30 November 2021

Workplace Stories Season 3, Skills Progression: The Soup Cube Skills Methodology

Dani Johnson
Co-Founder & Principal Analyst
Stacia Garr
Co-Founder & Principal Analyst

TL;DR

  • This is the fifth episode of our podcast: The Skills Odyssey, Season 3 of Workplace Stories.
  • In this episode, Stacia Garr and Dani Johnson of RedThread Research and Chris Pirie from The Learning Futures Group talk to Patrick Coolen, global head of people analytics, HR intelligence, and organizational design at the Dutch bank ABN AMRO.
  • Patrick explains how he and his team are working on understanding Skills and using bubbles, heat maps, Escape Rooms, and partially homemade soup to create personalized opportunities for their employees.
  • “It’s a lot about at scale, personalize, and make sure it has value not only for the organization but also for the employees … if we need to go on180 degrees somewhere else in another direction, we need to be able to do that.”
  • How to have employee-centric mindsets, use the data that you already have, keep it business-centric, and not be afraid to ask for help.
  • Patrick answers the most important question of all: How do I get started?
  • A special thanks to our sponsors, Visier and Degreed, for their support of this season!

Listen

Guest

Patrick Coolen, Global Head of People Analytics, HR intelligence, and Organizational Design at the Dutch bank ABN AMRO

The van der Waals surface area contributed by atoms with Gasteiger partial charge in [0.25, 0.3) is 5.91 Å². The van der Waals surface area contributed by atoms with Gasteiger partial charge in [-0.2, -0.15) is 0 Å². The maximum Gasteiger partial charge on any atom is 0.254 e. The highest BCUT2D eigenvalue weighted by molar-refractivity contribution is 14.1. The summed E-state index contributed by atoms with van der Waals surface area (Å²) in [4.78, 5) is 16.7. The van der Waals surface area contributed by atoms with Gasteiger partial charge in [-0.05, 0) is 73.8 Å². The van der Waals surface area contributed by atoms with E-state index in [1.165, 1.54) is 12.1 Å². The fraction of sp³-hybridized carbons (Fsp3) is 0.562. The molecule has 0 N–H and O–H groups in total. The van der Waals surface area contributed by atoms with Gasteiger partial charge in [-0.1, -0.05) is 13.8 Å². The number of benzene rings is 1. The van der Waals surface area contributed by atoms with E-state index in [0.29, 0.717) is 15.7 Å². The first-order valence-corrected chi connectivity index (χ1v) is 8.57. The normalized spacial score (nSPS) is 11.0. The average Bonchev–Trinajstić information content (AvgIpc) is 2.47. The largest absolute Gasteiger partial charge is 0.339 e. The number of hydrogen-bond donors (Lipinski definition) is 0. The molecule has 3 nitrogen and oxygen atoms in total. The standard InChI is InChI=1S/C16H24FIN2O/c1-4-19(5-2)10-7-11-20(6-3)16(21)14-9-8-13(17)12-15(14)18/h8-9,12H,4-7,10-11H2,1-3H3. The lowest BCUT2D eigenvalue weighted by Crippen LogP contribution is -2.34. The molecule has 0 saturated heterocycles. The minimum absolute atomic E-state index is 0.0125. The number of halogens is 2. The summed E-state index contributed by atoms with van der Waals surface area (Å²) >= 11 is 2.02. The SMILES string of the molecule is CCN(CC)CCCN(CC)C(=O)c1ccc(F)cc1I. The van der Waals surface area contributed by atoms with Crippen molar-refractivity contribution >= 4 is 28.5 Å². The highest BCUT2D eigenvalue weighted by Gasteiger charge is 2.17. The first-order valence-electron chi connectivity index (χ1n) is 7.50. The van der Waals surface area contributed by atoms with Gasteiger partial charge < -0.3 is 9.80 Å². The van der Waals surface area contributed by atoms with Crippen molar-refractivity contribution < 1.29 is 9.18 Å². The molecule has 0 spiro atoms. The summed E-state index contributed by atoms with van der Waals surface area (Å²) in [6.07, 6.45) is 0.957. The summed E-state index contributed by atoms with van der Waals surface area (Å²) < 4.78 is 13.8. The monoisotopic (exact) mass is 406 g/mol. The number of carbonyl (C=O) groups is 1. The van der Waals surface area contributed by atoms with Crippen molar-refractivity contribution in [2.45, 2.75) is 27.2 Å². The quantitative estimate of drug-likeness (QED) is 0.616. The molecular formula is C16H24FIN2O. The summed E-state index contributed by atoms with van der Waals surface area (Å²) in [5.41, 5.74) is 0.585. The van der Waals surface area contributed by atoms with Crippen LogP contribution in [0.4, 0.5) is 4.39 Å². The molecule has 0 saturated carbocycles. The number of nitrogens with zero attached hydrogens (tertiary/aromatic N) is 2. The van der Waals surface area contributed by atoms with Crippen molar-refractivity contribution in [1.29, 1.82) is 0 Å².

DETAILS

“How you are able, as an organization, to reconfigure resources like Skills and have the ability to allocate the right talents in your organization at the right time– I think is also a competitive advantage.” So says our guest this week, Patrick Coolen, Global Head of People Analytics, HR Intelligence & Organizational Design at ABN AMRO, a large Dutch-headquartered bank, and we don’t think many people would disagree with him. But how to allocate? Based in Amsterdam, Patrick is leading the charge on Skills at ABN AMRO to do just that—make Skills a competitive resource for his enterprise—so he has some ideas and experience to share on what he and his team see as the answer. The result is one of our most interesting traveller’s tales so far on the Skills Odyssey, encompassing everything from pragmatics on how to start with people analytics, the usefulness of Emsi data, a good deal of Dutch common sense, and a rather beguiling metaphor on, er, soup. Trust us: you’re going to go with it!

Resources

  • In the episode, Patrick says he is happy to make connections and drive the conversation through LinkedIn (as his commitments allow, obviously).
  • The Escape Room his organization uses to train people on analytical skills comes from this Netherlands-based company, Fresh Forces.
  • Patrick has written two guides for people trying to get their heads round people analytics that you might find useful, his ‘10 Golden Rules for hr analytics’ and ‘8 Big Tickets for People Analytics.’
  • And finally: see how much you can do with Maggi!
  • We do recommend, if you haven’t had a chance yet, to catch up with the first Workplace Stories season on Skills, which we released February thru June 2021, entitled ‘The Skills Obsession’: find it, along with relevant Show Notes and links, here—where you can also check out our intervening season on all things DEIB, too.

Webinar